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Full text of "A hermit in the Himalayas"

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he does not believe in hiding under a bushel; it is like a loud-
speaker, with the consequence that every animal, every bird ,and
every insect on the mountain, must know where he is domiciled.
He, too, hops around the ground at times with opened beak, although
uninvited, in an awkward and amusing series of flops and jumps,
pecking jerkily at the crumbs. His large beak, his mournful black
feathers, his suspicious yet curious glances as he solemnly watches
me tap the typewriter keys, his harsh croaks, will all print them-
selves on my memory for after years. If the robin is the pretty little
singing-girl of my court, then the crow is the unofficial fool and
unconscious jester.

Just before dusk every evening, and with the oncoming end of the
violet sunset, a whistling thrush appears upon the stony patch which
does duty as a stage for my bird companions and treats me to an
excellent performance. It whistles as well as any schoolboy equipped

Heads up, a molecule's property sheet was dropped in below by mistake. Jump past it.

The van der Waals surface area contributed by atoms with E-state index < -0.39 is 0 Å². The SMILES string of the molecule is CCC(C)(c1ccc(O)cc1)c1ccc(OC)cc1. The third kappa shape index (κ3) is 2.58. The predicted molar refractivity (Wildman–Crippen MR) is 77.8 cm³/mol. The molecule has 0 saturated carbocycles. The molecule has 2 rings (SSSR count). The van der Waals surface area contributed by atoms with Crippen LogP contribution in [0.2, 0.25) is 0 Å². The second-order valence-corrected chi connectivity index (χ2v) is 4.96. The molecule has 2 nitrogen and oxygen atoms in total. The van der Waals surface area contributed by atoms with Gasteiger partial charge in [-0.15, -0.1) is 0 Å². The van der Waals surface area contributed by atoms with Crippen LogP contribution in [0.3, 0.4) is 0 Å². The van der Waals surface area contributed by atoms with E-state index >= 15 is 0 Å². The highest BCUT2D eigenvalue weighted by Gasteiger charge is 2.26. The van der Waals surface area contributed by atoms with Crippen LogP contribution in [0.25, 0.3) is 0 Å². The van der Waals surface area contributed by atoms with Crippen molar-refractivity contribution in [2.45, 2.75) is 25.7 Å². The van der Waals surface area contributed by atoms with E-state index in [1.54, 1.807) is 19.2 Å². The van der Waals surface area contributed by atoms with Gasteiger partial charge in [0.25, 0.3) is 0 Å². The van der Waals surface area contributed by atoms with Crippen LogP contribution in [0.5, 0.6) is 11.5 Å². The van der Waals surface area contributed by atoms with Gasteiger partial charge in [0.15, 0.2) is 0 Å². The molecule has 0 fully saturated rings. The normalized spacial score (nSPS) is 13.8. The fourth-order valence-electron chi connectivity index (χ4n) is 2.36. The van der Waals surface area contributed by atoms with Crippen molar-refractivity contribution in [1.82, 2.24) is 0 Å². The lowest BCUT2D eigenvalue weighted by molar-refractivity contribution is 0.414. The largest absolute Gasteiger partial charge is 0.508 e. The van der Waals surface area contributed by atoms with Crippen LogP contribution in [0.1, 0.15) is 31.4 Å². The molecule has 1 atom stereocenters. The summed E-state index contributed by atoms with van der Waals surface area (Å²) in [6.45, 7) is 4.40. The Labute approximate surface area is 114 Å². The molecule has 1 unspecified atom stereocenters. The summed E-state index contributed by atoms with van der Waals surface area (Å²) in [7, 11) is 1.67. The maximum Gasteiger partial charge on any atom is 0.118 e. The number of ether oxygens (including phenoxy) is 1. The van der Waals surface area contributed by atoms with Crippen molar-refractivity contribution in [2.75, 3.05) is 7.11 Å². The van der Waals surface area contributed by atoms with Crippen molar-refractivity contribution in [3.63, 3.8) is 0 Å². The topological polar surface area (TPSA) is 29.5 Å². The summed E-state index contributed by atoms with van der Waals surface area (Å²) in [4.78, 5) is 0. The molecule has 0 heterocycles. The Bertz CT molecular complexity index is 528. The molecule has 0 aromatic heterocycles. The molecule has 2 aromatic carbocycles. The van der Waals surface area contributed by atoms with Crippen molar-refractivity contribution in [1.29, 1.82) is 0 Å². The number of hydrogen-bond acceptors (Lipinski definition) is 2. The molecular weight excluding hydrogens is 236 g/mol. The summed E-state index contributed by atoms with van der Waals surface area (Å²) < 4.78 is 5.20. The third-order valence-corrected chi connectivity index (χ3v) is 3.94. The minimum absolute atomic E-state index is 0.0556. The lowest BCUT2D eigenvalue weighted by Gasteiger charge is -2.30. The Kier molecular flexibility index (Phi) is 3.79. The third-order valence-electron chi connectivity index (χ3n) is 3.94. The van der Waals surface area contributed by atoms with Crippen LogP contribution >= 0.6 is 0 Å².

with an instrument, and certainly far more musically.

Again, hi contrast to the crow's harsh croak is the gentle, soft
cooing of a pair of turtle-doves, with brown mottled plumage, who
come quite close to me and watch my movements with great
curiosity. I watch them too, did they but know it, for I am interested
to see how loving they are towards one another, never going out of
each other's sight, nor permitting much more than a few yards ever
to come between them.

A fourth companion I never see, but hear. It is a cicad. The
insect inhabits the 'crow's tree, albeit much lower down, and its
shrill chirp whirrs at fixed intervals like a rattle.

Strangest of my comrades is a tame housefly. Its favourite roost
is on one of my thumb-nails. There it is content to pass its happy
half hours in playful exploration. At suitable intervals I place some
sugar in my hand and the fly clings to the food, no matter how I
twist and turn my hand when writing. When I tire of supporting it
on my thumbnail I transfer it to the other hand, where it remains
perfectly contented.

An unwelcome visitor is the horse-fly, a huge and vicious fly of
incredible size. I discover its existence one day when it pokes its
pointed barb through my shirt and administers a sharp sting which
remains to irritate the skin for a long time. But I do not think any
horse-fly will venture to do that a second time!

Grasshoppers, too, dance comically around the place.

There are other visitors here, belonging to the animal and insect
world, both pleasant and unpleasant, both tame and wild, but they
come tonly occasionally and pass on like the strangers they are.
Most unexpected, however, is the cah I receive one afternoon when
eating lunch. I hear stealthy footsteps behind me, creeping closer